McGill U re­port stops short of urg­ing name change for teams

The Globe and Mail (Prairie Edition) - - NEWS - I NGRID PERITZ

A McGill Univer­sity re­port stops short of rec­om­mend­ing the school drop the con­tentious name of the Red­men sports teams, but says that an act of “re­nam­ing” may be seen as a ges­ture of rec­on­cil­i­a­tion.

“When a name has be­come prob­lem­atic, re­nam­ing is not the first op­tion. In some cases, re­nam­ing may be the sole sat­is­fac­tory mea­sure,” says the re­port re­leased on Fri­day, which wades into a heated de­bate on cam­pus.

McGill joins other univer­si­ties across North Amer­ica in try­ing to re­assess his­tor­i­cal names whose lega­cies clash with mod­ern sen­si­bil­i­ties. The is­sue has boiled over with the name of McGill’s var­sity teams, which some Indige­nous stu­dents and some fac­ulty mem­bers found of­fen­sive.

While the re­port by an in­ter­nal work­ing group steers clear of tak­ing a de­fin­i­tive stand, it says the school should con­sider a name change “if the harm of keep­ing a name out­weighs the good.”

“A prac­tice or name that is of­fen­sive, or that over time has be­come of­fen­sive, may pro­duce harm,” says the re­port. “Used ju­di­ciously, re­nam­ing may ac­knowl­edge lessons from his­tory and ges­ture to­wards rec­on­cil­i­a­tion.”

The re­port lists his­tor­i­cal McGill lu­mi­nar­ies who are draw­ing crit­i­cism to­day, start­ing with univer­sity founder James McGill; he owned black and Indige­nous slaves.

A ma­jor cam­pus build­ing is named for Cana­dian au­thor Stephen Lea­cock, who taught at McGill. Mr. Lea­cock is de­scribed in the Cana­dian En­cy­clo­pe­dia as “at times racist, anti-fem­i­nist and down­right ornery.”

The McGill re­port says names and im­ages on its cam­puses, in­clud­ing sculp­tures and painted por­traits, “may form, col­lec­tively, a mu­seum of priv­i­lege.”

“A num­ber of par­tic­i­pants in our con­sul­ta­tions spoke of the McGill en­vi­ron­ment as em­body­ing not only white priv­i­lege, but also white supremacy,” the re­port says.

Stu­dents voted 79 per cent in fa­vor of drop­ping the team name in a ref­er­en­dum last month.

Dur­ing con­sul­ta­tions, one Indige­nous var­sity ath­lete said “see­ing the Red­men jer­seys in the gym felt like a dag­ger and that be­ing called a Red­man makes him sick.”

Oth­ers vowed to never do­nate to McGill again if the name is changed.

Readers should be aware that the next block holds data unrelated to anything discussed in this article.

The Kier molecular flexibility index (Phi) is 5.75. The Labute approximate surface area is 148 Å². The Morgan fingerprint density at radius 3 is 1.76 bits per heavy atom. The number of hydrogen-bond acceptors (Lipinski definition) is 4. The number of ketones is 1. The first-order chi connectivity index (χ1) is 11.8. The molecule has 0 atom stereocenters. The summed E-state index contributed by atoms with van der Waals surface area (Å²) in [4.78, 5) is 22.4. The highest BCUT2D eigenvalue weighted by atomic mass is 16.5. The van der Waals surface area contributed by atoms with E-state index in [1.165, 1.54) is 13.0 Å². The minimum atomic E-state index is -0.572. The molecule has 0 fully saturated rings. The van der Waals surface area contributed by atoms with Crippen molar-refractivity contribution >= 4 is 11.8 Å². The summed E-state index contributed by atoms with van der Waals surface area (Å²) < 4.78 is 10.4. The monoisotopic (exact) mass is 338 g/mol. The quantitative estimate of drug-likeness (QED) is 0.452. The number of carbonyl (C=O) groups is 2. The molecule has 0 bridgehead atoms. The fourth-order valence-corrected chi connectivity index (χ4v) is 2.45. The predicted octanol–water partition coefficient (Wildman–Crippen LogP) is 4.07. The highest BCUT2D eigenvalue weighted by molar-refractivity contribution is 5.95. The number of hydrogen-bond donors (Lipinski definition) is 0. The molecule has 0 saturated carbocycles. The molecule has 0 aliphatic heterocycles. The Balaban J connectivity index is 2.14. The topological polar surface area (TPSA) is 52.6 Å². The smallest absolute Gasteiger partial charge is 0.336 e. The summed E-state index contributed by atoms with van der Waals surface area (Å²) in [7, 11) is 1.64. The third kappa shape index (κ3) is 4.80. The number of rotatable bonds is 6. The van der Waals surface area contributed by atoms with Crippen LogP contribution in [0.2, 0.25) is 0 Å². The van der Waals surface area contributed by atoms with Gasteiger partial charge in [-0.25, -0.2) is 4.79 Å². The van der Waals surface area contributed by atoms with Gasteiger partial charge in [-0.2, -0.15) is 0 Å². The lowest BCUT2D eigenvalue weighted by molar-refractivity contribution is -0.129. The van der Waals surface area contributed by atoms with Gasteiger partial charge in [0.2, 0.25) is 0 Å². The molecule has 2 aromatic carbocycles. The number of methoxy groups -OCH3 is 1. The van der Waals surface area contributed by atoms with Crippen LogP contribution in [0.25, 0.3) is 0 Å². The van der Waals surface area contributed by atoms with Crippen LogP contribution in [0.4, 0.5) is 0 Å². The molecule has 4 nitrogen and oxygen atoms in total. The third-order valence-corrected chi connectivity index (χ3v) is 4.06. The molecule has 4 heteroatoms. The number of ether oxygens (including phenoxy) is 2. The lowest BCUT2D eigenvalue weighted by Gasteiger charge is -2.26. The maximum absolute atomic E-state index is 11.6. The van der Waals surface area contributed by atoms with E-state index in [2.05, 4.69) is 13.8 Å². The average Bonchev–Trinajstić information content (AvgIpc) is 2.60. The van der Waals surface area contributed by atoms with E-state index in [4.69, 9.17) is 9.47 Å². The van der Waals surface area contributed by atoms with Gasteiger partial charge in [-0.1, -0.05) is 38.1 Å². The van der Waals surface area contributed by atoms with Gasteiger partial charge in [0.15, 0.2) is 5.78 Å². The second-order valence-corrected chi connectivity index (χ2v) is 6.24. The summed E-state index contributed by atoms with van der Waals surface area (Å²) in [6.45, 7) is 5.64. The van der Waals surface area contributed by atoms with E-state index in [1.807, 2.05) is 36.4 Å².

The univer­sity is ex­pected to make a de­ci­sion next month.

“Bring­ing McGill’s com­mem­o­ra­tion and nam­ing prac­tices into line with con­tem­po­rary so­cial, po­lit­i­cal, and eth­i­cal stan­dards will be chal­leng­ing,” the re­port says. “In some cases, it will be con­tro­ver­sial.”

It warns that sev­eral peo­ple voiced a sense of “fa­tigue and cyn­i­cism” be­cause McGill has not acted on pre­vi­ous calls for change.

In an in­ter­view, Michael Nel­son, a for­mer cap­tain of the Red­men hockey team and pres­i­dent of Friends of McGill Hockey, said he would have liked the re­port to note that the name has been dis­as­so­ci­ated from Indige­nous im­agery since the early 1990s, and that some Indige­nous peo­ple sup­port keep­ing it.

“I hope that we’ll keep the name and we’ll ex­plain in de­tail the his­tory,” he said. “McGill has to make its best ef­forts to make a good, rea­soned de­ci­sion.”

To­mas Jirousek , a McGill stu­dent who has led protests against the name, said he was pleased that the re­port “clearly rec­og­nizes McGill’s wrongs to­ward Indige­nous com­mu­ni­ties.”

“McGill has an obli­ga­tion to rec­tify those wrongs,” said Mr. Jirousek, a mem­ber of the Kainai Na­tion in Al­berta. “This shows that the univer­sity has a choice to make be­tween money, and donors, and Indige­nous stu­dents. And I sin­cerely hope McGill val­ues Indige­nous stu­dents and rec­on­cil­i­a­tion above that of a few donors.”

The name emerged in the 1920s, when sports teams across North Amer­ica were choos­ing Indige­nous names, said Suzanne Mor­ton, a his­tory pro­fes­sor at McGill who re­searched the team name.

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